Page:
The decision by French Open organisers to stage matches at night has led to farcical scenes at Roland Garros.
On a dramatic opening day that saw big guns Dominic Thiem and Angelique Kerber eliminated from the men's and women's draws respectively, Paris' Covid-19 curfew saw fans tossed out of stadiums in the middle of matches.
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The French capital has a 9pm Covid curfew in place meaning fans had to clear out of the grandstands at Roland Garros mid-match on day one.
Organisers knew the stark reality of the situation when they decided to give the green light for night matches at Roland Garros to be played for the first time in the history of the French grand slam.
The now familiar sight of fans getting kicked the hell out of a tennis stadium due to curfew. pic.twitter.com/n5j9sfFcOK
— Tumaini Carayol (@tumcarayol) May 30, 2021
The decision to stage matches at night was made to benefit TV broadcasters, with crowds capped at 1000 for the three main courts anyway.
From June 9 the number of fans allowed inside the Philippe Chatrier centre court will increase to 5000, with the local curfew pushed back from 9pm to 11pm.
The situation on day one saw fans forced to leave before the curfew, with several matches momentarily halted while those in attendance cleared out.
One match affected on the opening night in Paris was local hope Corentin Moutet's showdown with Serbia's Laslo Djere.
The contest was delicately poised at one-set all before the crowd was forced to leave, with the Serb eventually progressing to the second round.
A similar situation unfolded at the Italian Open earlier this month when Thiem was sensationally knocked out in Rome.
The World No.4 was ousted in three sets against Italy's Lorenzo Sonego, with fans forced to miss the local star's thrilling win in the deicing set due to a Covid curfew.
It brought back memories of Novak Djokovic's win over Taylor Fritz at the Australian Open in February, when fans inside Rod Laver Arena were forced to leave at midnight to comply with a Victorian Covid-19 lockdown.
Tennis fans were left stunned on the opening day at Roland Garros, with the biggest shock seeing two-time French Open finalist Thiem blow a two-sets-to love lead, before losing to to veteran Spaniard Pablo Andujar.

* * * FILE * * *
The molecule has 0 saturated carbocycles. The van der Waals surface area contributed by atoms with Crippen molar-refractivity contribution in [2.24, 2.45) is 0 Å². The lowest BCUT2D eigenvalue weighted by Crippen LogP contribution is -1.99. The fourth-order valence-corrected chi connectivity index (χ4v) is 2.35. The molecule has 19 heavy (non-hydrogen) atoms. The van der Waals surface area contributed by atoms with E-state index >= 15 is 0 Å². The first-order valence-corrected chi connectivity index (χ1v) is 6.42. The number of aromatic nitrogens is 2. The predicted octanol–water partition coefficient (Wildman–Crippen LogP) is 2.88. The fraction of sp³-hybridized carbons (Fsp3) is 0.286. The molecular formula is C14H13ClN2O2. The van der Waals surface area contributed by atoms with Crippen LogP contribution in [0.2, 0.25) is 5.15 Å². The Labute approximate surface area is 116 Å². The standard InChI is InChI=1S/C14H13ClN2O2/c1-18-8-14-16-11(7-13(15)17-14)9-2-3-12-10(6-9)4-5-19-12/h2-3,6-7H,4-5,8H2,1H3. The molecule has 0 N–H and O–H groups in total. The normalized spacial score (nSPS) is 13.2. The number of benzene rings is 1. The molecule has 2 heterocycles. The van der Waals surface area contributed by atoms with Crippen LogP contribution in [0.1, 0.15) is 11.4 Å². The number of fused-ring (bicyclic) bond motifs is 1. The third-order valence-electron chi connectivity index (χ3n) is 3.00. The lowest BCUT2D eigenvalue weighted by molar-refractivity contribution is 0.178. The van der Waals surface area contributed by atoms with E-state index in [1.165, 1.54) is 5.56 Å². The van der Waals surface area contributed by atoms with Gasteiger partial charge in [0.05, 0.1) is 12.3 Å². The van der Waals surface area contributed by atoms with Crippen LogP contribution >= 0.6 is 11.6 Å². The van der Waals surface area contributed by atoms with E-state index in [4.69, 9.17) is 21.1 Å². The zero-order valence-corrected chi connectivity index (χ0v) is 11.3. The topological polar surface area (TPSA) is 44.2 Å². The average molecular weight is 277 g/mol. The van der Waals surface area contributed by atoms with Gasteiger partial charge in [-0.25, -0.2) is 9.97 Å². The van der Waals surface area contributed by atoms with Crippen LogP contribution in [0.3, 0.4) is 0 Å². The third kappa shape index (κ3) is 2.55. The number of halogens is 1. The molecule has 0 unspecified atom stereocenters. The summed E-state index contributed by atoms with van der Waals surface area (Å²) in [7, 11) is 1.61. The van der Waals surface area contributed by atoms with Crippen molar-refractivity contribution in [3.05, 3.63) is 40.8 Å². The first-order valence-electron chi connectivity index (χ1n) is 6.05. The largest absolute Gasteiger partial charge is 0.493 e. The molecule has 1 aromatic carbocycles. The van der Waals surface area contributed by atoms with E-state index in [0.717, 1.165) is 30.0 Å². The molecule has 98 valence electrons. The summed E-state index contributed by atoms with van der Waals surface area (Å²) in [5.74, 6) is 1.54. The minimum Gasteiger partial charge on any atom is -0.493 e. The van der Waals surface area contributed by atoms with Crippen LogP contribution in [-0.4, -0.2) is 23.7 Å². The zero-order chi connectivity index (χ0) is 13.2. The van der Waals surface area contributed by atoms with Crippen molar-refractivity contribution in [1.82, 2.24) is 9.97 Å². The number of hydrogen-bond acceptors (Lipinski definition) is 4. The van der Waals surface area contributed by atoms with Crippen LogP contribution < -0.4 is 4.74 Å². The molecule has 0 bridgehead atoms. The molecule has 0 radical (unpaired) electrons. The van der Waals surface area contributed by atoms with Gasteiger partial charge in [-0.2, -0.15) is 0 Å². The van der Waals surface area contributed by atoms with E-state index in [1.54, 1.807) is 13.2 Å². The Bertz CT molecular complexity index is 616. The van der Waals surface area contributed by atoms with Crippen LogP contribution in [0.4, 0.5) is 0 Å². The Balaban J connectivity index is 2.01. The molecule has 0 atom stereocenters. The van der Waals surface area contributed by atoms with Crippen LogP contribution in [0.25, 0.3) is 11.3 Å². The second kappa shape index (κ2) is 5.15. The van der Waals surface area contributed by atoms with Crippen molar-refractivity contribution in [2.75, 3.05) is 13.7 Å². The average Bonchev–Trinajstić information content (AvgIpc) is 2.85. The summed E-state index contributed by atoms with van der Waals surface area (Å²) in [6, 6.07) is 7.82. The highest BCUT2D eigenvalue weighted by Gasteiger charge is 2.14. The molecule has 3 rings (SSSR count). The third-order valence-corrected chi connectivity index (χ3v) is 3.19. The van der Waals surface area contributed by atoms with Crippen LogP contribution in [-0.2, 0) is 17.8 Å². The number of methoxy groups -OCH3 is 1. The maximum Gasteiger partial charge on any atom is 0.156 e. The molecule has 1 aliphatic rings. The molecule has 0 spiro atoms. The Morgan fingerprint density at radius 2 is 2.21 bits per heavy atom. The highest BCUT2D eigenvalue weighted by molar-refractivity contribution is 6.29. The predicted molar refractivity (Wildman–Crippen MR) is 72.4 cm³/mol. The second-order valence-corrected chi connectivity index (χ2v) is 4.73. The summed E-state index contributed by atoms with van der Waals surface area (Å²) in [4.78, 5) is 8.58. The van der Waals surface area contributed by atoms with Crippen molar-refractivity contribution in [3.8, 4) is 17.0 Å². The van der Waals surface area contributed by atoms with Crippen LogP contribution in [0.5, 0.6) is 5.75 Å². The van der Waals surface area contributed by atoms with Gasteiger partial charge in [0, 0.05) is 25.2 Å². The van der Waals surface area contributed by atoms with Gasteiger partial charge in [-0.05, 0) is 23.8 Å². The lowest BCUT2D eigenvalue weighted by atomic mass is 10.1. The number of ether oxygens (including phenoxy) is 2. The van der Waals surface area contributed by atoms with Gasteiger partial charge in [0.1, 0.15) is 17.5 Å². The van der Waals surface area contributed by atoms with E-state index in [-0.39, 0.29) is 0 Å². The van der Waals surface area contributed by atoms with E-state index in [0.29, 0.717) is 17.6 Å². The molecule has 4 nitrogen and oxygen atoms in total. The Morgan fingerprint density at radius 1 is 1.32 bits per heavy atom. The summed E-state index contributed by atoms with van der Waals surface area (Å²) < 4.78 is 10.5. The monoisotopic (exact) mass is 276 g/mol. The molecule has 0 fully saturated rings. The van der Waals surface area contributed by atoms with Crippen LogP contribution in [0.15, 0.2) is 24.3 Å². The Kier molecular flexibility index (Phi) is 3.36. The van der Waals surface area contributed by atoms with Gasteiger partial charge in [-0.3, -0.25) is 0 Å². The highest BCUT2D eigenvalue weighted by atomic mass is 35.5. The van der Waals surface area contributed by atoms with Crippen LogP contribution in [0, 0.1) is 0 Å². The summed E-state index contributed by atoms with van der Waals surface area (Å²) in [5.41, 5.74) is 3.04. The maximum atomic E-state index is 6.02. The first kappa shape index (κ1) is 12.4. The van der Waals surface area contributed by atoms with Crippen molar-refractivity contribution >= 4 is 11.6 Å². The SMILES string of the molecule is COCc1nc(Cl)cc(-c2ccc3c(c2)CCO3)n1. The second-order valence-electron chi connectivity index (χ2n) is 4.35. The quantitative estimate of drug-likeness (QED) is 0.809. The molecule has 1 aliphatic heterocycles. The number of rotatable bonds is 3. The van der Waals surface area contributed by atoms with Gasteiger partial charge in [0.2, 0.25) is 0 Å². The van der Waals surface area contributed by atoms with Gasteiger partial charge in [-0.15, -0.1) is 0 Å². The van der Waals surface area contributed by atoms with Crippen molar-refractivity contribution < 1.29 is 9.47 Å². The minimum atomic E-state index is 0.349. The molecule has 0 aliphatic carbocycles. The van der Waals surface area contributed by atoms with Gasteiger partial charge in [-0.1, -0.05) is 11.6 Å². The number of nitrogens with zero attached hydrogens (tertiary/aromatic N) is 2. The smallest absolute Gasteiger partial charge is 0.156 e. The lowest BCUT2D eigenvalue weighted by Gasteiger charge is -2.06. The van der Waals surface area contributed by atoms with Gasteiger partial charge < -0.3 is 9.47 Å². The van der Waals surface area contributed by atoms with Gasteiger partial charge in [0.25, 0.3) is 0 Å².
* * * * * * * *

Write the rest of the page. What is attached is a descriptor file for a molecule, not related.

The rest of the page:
Big guns fall on dramatic day one
The Austrian has struggled for form since winning his first grand slam title at the US Open last year, but looked to be finding a way past Andujar when he won the first two sets.
However Andujar, who beat Roger Federer in Geneva last week, fought back to win 4-6 5-7 6-3 6-4 6-4 and record his first victory over a top-five player at the age of 35.
Thiem took a six-week break in March and April to step back from the demands of the tour and bubble life, and must now reflect on his first opening-round loss at Roland Garros.
The 27-year-old, who was seeded fourth, has reached at least the quarter-finals on his previous five visits - losing to Rafael Nadal in the final in 2018 and 2019.
Thiem also lost meekly to Britain's Cameron Norrie in Lyon last week and he was baffled by his performance.
"I was not struggling at all with my motivation but the game was just not there today," he said.
"All the shots are missing power. They are not accurate enough. I'm moving not well enough, so everything in my game, there are some percentages missing.
"I don't really know why, because since I stepped back on court it's already two months, and I was really practising well, super intense as well.
"It's just not good enough at the moment. And it's a very tough situation."
Thiem wasn't the only big name to fall at the first hurdle on Sunday, with former World No.1 Angelique Kerber continuing her poor record at the French Open.
The German, seeded 26th, was knocked out by Ukrainian qualifier Anhelina Kalinina.
Kerber has never made it past the quarter-finals at Roland Garros despite winning the other three grand slams once each.
Playing on court 14, she bowed out with a 6-2 6-4 defeat for her third first-round loss in a row on the Paris clay.
"She started well and had nothing to lose, while it took me too long to get into the contest," Kerber said.
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